France not demanding Total pullout from Myanmar

27th September 2007, Comments 0 comments

27 September 2007, PARIS (AFP) - France has not asked the energy giant Total to withdraw from Myanmar, its human rights minister said Thursday, after President Nicolas Sarkozy urged the group to freeze investments in the country.

27 September 2007

PARIS (AFP) - France has not asked the energy giant Total to withdraw from Myanmar, its human rights minister said Thursday, after President Nicolas Sarkozy urged the group to freeze investments in the country.

Asked about a halt to Total's gas exploration activities in the country, French junior minister for human rights Rama Yade told French radio RTL: "That is not what has been discussed for now. We are proceeding step by step."

Sarkozy on Wednesday urged French businesses including Total to freeze investments in Myanmar, as he called for a swift adoption of UN sanctions over the junta's crackdown on peaceful protests led by Buddhist monks.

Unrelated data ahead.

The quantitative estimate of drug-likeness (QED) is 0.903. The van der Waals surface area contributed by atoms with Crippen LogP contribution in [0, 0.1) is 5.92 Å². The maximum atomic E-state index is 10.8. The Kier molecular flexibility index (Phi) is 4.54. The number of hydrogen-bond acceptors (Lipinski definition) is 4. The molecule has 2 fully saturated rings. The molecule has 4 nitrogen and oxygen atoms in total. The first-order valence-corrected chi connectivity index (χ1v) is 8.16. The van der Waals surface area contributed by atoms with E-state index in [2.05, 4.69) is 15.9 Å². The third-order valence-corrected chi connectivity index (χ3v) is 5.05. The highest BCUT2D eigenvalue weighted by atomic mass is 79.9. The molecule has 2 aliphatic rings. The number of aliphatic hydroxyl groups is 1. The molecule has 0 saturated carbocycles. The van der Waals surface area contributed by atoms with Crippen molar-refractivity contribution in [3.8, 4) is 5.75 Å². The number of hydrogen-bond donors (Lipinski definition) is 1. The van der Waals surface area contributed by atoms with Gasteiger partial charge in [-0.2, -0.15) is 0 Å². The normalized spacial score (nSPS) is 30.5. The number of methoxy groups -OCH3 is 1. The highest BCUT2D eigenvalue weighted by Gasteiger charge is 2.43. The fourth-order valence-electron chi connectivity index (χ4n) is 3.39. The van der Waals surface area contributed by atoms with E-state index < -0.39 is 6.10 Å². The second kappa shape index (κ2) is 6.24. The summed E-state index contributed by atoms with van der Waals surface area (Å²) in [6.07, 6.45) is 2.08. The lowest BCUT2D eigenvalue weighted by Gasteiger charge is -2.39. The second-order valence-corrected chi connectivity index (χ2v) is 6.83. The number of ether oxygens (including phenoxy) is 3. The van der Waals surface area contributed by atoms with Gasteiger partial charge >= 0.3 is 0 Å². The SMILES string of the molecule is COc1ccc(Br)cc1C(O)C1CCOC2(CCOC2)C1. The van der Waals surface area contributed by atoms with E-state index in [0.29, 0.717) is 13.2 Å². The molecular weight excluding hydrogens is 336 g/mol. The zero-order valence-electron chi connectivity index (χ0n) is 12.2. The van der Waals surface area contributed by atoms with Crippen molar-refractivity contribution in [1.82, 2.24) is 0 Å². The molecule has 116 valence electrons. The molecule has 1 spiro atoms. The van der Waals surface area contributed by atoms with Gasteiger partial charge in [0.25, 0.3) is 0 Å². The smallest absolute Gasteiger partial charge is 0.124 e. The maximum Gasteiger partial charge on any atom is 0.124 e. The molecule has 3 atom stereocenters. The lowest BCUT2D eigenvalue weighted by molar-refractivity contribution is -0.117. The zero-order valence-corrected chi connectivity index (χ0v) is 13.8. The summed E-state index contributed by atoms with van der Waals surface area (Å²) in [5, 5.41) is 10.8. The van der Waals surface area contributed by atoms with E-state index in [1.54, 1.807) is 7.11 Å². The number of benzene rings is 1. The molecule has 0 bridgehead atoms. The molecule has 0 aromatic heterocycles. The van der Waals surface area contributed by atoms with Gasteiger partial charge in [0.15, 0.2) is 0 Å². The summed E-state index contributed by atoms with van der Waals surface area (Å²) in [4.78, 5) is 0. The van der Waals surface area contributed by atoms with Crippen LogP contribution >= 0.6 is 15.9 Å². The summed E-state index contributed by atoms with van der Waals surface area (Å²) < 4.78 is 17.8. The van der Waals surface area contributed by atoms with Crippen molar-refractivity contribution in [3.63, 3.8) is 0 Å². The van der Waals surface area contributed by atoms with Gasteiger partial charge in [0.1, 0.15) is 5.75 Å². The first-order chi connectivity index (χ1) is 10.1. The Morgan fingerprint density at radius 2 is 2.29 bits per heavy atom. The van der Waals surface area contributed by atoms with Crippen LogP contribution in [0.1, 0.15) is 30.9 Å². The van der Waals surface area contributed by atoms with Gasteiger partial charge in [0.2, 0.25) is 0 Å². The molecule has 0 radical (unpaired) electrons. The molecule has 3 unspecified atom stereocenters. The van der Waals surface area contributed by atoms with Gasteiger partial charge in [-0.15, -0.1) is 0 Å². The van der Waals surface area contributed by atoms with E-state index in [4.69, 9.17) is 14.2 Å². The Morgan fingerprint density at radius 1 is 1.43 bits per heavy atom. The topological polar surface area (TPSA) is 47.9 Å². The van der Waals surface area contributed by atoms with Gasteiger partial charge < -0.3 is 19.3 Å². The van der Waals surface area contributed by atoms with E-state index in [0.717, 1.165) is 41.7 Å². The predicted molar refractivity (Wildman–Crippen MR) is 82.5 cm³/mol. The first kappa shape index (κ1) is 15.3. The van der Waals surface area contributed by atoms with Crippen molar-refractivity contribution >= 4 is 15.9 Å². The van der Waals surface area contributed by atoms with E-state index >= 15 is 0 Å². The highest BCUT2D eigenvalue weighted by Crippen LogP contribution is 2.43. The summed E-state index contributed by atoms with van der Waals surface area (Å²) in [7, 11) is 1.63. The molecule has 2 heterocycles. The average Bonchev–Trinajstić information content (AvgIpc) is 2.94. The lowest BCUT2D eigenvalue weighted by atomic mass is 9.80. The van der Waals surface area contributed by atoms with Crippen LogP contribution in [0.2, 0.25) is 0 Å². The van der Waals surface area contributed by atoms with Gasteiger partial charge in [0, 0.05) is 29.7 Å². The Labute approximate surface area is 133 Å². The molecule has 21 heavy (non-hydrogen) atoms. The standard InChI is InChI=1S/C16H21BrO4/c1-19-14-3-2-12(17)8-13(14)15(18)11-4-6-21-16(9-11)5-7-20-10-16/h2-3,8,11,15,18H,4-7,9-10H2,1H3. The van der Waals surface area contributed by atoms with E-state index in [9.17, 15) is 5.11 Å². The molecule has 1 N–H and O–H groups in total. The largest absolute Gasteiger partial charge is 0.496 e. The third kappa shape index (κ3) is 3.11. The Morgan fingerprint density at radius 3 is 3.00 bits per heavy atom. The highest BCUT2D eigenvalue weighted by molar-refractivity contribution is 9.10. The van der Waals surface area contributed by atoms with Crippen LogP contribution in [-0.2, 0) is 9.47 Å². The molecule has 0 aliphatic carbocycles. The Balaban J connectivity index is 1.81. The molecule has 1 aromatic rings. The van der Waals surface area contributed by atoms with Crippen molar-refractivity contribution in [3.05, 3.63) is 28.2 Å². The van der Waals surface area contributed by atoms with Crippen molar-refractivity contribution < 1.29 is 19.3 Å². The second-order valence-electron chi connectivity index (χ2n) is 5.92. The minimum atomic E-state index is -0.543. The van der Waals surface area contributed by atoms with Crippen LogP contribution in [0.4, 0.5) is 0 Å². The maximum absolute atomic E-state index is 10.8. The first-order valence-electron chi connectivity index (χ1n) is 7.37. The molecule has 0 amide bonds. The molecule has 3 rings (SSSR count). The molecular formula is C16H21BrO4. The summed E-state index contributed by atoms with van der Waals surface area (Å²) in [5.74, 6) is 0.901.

He said "France calls on all its private companies, such as Total, to exercise the greatest restraint concerning investments in Myanmar and asks that they do not make any new ones."

But Yade played down the impact of the French measures, warning they would "not have a decisive impact" since Paris was not a major economic partner for Myanmar.

"Imagine that Total pull out of Burma, what would that change?" she asked, calling instead for the country's regional ally Beijing to "harden its position towards the junta".

China "has started to evolve on Sudan, mindful of the Beijing Olympic games. There is no reason to think it will not do the same concerning Burma," she said.

Total has been accused of condoning abusive labour practices in junta-ruled Myanmar, where it operates a vast gas field in the south of the country to supply power plants in neighbouring Thailand.

The group, which says it employs some 270 people in the country, issued a statement Thursday saying it has made no new investments in Myanmar for the past decade, and had no current investment plans.

AFP

Subject: French news

0 Comments To This Article